Saving the Wasteland


Mom saw a snake.

It got bigger with each telling. Went from about the length of a spatula to as long as her leg. It went from striped to hooded, went from a greenish yellow to pitch black. My stepfather told her she had stumbled on a hose sitting in the backyard in the grass, but she deemed the backyard a menace and refused to let us go there.

The tenants before us had emptied their house in the backyard. Stacked up against the garage was a rickety pile of trash and broken furniture. There was grass that came to my knees, rocks and boards from all over the neighborhood. Litter from gang members who had cut through our yard. There were rusted-out car parts and proud, standing weeds, and hidden in the grass were broken beer bottles and rusted cans.

The yard was a pit of sharps and stones, trash and other horrors, with one lone pear tree and a lilac bush as its only gems. Lilacs are my mother’s favorite flower, and one day I went back there and cut her some.

She kissed my cheek. And grounded me.

My stepfather was the only one allowed to go back there, and even then it was only to take out the trash. The yard was so bad that our dog started shitting on the sidewalk that led to the back where they parked the cars. The neighborhood knew how bad our backyard was, and we knew if anyone went back there and hurt themselves, our landlord would come down on us.

One day he came to pick up a check and saw the wreck back there. He knew he was liable. So he brokered a deal with my mom. Cut in the rent and it was now our job to clean up that wasteland.

She bought a bunch of hamburger. Bought a few cases of beer. Gathered up some hot dogs and a few bottles of soda, and she had my stepdad pull out his grill. She invited the neighborhood to a backyard BBQ.

And when they got there, she handed them a rake.

A Latin King came by with a truck. My friend Cage’s dad and my stepdad loaded the junk into it and the truck disappeared. The women from the block took rakes and combed through the grass, pulling out glass, stones, and rusted cans. From the wicked grasses they dug up gnarled branches the kids then snapped into pieces and stacked. They pulled boards out of the grass and threw them in a pile, gave the kids hammers and we pulled the rusted nails out.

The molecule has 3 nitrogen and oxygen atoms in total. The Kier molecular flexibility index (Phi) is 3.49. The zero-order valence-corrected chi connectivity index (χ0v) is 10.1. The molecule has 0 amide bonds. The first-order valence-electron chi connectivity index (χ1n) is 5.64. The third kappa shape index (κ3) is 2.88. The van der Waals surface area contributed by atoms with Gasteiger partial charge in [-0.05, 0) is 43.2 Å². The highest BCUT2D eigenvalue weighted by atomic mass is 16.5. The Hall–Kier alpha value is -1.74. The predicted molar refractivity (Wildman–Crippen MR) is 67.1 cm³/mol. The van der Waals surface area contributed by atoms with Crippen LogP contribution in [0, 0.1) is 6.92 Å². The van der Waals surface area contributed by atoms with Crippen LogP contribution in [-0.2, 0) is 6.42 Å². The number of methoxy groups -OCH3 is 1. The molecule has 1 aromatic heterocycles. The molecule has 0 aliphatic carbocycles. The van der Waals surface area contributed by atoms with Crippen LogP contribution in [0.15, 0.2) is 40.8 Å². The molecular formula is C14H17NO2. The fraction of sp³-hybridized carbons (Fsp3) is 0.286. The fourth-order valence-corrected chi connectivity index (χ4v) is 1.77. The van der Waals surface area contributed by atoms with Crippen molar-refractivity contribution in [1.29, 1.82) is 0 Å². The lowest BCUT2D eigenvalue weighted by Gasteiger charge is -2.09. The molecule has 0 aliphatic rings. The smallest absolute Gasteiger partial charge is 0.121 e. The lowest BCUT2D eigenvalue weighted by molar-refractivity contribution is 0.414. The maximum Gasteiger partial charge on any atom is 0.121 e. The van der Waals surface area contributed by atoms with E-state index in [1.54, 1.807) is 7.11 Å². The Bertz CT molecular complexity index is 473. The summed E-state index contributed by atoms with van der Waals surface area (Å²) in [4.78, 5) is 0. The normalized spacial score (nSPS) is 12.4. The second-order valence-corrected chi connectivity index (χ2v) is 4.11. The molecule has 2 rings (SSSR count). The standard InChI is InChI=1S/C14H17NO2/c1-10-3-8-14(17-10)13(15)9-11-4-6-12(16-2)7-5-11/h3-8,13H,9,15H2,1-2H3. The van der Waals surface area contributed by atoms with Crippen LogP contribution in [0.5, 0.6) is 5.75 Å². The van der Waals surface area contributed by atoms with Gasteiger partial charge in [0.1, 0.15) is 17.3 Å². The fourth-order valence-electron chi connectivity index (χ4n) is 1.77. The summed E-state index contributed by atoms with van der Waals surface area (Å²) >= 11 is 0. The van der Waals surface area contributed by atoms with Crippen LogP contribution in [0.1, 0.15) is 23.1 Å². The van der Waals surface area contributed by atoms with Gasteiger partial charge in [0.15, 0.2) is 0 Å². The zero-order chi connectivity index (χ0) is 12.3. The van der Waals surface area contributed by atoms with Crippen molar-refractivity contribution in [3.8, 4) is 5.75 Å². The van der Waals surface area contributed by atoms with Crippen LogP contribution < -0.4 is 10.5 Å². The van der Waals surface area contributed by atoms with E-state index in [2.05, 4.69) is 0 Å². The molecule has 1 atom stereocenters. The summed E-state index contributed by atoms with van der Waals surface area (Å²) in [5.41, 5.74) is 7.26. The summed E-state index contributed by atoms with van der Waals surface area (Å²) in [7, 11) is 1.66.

We piled bags of trash in the King’s truck when it came back for a second trip. We handed snapped branches and big stones to gang members with slicked-back hair and chain wallets, with bowie knives and even a handgun stuffed in their belts.

A big powerful mower, fire-engine red that spat black smog and sounded like a belching dragon, made the first pass. A second smaller mower, a mulcher, ground the long blades of grass into bits.

Burgers were done and everyone ate. Downed beers and devoured chips. A King brought firecrackers, and my mother made us go inside while he lit them. More beer, a few dozen hot dogs, and back to work.

The fence opposite Cage’s yard looked like a hockey player’s teeth with missing boards and jagged shards of wood. Hammers were given to the dads and the broken boards were pulled out.

The truck came back. This time with lumber and paint. The fence was fixed, and the kids painted the new boards and the old.

I remember at one point looking at the families and the gangsters around my yard and wondering what was happening. Was this scary or heartwarming? My mother had few good things to say about the criminals who ran our neighborhood, but while she flipped burgers and handed out beers, she flirted with a man I once saw stomp a homeless guy into the ground.

The day was surreal. The night even more so, for it turned into a two-yard party when the sun fell from the sky.

Cage’s yard was for the kids. We drank Kool-Aid and ate popsicles. Cage and I watered the grass, so he could come out that night and dig up earthworms, so he could fish in the lagoon the next day. My sister played Boy George on Meek’s boombox and my little brother played on a rusty swing that swung back and tipped, its legs bucking up from the ground to drop again with a shudder. We were allowed to bring beer from Cage’s basement over to my yard, but we were not allowed to stay, and the adults hid their joints until we were gone.

One of the Kings brought over a water mattress and filled it from the hose. We took turns jumping on it and riding the waves. A few minutes after sundown, Cage sprayed it with the hose and we began to jump, sliding from one side to the other.

When the Latin Kings left our yard, it was the perfect place to raise a family. They passed a decree amongst themselves that no one could cut through our yard and litter any more. And before they left, the most talkative, boldest of them, the one my mother had spent the day flirting with, came over to me and wrapped his arm around me to whisper in my ear.

My mother asked me what he said, that night when she put me to bed, as if she had seen some sort of predator in my life. A tempting snake whispering in my ear of a life she didn’t want for me. I said I couldn’t say, that he would get pissed if I told her. When she left I checked under my pillow just to make sure.

“Take this, little man. Get good with it. You’re our kind of kid. We will see you soon.” I remember how cool he was about it when he was leaned over me, and how nonchalant he was stuffing it in my back pocket.

I remember when the lights were turned off in my room and the door left open to the living room, I pulled his knife out from under my pillow and opened it. I touched the edge and cut myself just a little.

Leave a Reply

Fill in your details below or click an icon to log in: Logo

You are commenting using your account. Log Out /  Change )

Twitter picture

You are commenting using your Twitter account. Log Out /  Change )

Facebook photo

You are commenting using your Facebook account. Log Out /  Change )

Connecting to %s